Racial Equity Matters: GCF’s workshops offer eye-opening lessons

As part of our Special Report on Greater Cincinnati Foundation’s Groundwater racial equity workshops, we are presenting stories of people who experienced the trainings and their responses to it. This is the first in that series.

READ THE FULL SPECIAL REPORT: Diving into the Groundwater: Exploring the depths of racism.


As a professional in the field of corporate philanthropy, Sunny Reelhorn Parr was aware of issues around racial disparities and was motivated to talk about them.


But participating in racial equity workshops offered by Greater Cincinnati Foundation was both eye-opening and thought-provoking for her.


Parr is one of about 2,000 people in Greater Cincinnati who, since 2019, have participated in one of Greater Cincinnati Foundation’s Racial Equity Matters, presented by bi3, Groundwater trainings. Groundwater is a program of the Greensboro, N.C.-based Racial Equity Institute, a not-for-profit founded to help create more equitable institutions and challenge traditional

assumptions about race. Greater Cincinnati Foundation adopted the program as a key element of its initiative, Racial Equity Matters.


“No prior training or education compares to what the Racial Equity Institute brought to Cincinnati,” Parr says. “To me, Racial Equity Matters, at its core, goes much deeper than previous trainings into the history of race. It explores the systems of inequities and it allows people to better understand society and learn so much more about racial inequity.”


The Groundwater program is a deep dive into historical data on income and socioeconomic mobility to examine why some of the core constructs of our society – education, health care, and criminal justice, among them – are weighted against Black people and other people of color.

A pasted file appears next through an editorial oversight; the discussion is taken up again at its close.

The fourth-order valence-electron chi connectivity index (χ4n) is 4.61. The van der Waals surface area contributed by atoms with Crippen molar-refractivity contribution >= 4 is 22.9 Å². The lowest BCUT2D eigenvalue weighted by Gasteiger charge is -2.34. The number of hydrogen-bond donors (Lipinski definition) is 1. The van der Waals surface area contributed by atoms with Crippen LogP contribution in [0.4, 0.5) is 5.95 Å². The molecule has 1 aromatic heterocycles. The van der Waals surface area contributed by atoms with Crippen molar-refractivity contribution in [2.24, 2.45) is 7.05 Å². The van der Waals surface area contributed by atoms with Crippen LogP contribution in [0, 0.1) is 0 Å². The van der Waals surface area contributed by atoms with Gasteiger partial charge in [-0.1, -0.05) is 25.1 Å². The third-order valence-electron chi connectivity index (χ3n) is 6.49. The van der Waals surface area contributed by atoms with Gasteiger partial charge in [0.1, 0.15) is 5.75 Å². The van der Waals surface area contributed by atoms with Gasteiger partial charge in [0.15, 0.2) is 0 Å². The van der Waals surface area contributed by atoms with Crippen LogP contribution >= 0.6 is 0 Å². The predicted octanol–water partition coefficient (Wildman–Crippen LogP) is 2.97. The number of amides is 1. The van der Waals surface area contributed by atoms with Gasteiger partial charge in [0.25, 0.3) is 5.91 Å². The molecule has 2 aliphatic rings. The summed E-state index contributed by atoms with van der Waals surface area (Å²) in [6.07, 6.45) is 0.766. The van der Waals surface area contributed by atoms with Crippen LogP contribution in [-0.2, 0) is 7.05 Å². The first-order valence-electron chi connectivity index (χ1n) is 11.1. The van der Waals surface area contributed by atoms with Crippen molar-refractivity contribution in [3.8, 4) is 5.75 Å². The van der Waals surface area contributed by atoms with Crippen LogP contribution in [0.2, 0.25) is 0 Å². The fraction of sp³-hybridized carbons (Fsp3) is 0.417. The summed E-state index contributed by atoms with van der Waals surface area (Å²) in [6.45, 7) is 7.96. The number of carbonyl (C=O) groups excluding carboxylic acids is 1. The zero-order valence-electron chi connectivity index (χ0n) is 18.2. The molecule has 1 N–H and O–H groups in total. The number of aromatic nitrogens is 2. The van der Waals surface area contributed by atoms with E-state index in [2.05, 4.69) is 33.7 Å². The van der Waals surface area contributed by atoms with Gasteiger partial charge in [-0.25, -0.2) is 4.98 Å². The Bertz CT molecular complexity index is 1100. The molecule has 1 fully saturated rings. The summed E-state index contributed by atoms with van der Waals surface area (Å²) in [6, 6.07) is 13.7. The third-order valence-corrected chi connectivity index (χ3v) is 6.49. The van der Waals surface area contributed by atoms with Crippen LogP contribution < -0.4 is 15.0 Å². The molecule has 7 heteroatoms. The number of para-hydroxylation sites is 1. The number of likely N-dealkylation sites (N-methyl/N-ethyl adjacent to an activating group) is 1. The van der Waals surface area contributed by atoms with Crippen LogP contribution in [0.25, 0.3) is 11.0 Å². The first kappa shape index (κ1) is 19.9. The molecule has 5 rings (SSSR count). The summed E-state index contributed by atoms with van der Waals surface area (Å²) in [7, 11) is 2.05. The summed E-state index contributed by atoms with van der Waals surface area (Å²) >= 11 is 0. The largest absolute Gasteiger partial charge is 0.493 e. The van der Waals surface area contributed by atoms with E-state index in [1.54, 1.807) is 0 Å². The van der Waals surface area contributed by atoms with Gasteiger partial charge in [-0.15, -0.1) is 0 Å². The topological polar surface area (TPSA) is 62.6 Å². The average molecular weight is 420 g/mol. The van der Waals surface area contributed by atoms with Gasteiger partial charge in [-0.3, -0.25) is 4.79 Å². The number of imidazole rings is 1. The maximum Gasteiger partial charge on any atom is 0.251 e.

In 2020, the Racial Equity Matters program was presented eight times virtually to the community.


Groundwater is followed up with a training called Phase 1, which is typically a two-day session in a smaller group that involves more dialogue and interaction among the participants. Parr has participated in both, pre-pandemic.


“I got to rub shoulders during the in-person setting with other leaders from corporations, education, and other people who care deeply about the issue,” she says. “It was such a great mix of community representatives, who dedicated two days to learning and growing. It’s a big commitment, but I learned so much.”


The sessions go beyond data and present windows into the experiences of others — insights that may create discomfort in some participants.


Parr says she experienced some of that discomfort during the workshops. “I felt like I had a decent understanding going in, but I learned quite a bit and fully immersed myself in the content,” she says. “Overall, the experience really changed me and the  way I approach my professional role in leading corporate philanthropy as well as personal conversations with

neighbors in my community.”


She feels she grew personally and professionally from the experiences. “Professionally, I’ve applied it in so many of my conversations, in so much of what I lead at The Kroger Co. Foundation office,” she says. Earlier this month, The Kroger Co. Foundation announced $3 million in grants to four organizations working to build more equitable communities.


“My professional work to support racial equality in communities around the nation was not what I originally signed up for. And although it is challenging, I could not imagine it any other way in today’s environment,” she says.


Personally, the experiences caused her to think about her and her husband’s young son. “How do we properly inform and educate our son with our country’s history? And furthermore, how can we inspire him – above all things – to be himself and lift up all those around him?”


Parr says she is looking forward to participating in REI’s Phase II workshop, which examines internalized racial perspectives and how those affect outcomes in our work and family lives.


“Especially with the recent racial unrest from this summer, the narrative continues to build,” she says. “I commit myself to continue on my path of listening and learning to help be the change I wish to see in this country.”

This Special Report on Racial Equity Matters presented by bi3 has been made possible with support from Greater Cincinnati Foundation.

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Read more articles by David Holthaus.

David Holthaus is an award-winning journalist and a Cincinnati native. When not writing or editing, he's likely to be bicycling, hiking, reading, or watching classic movies.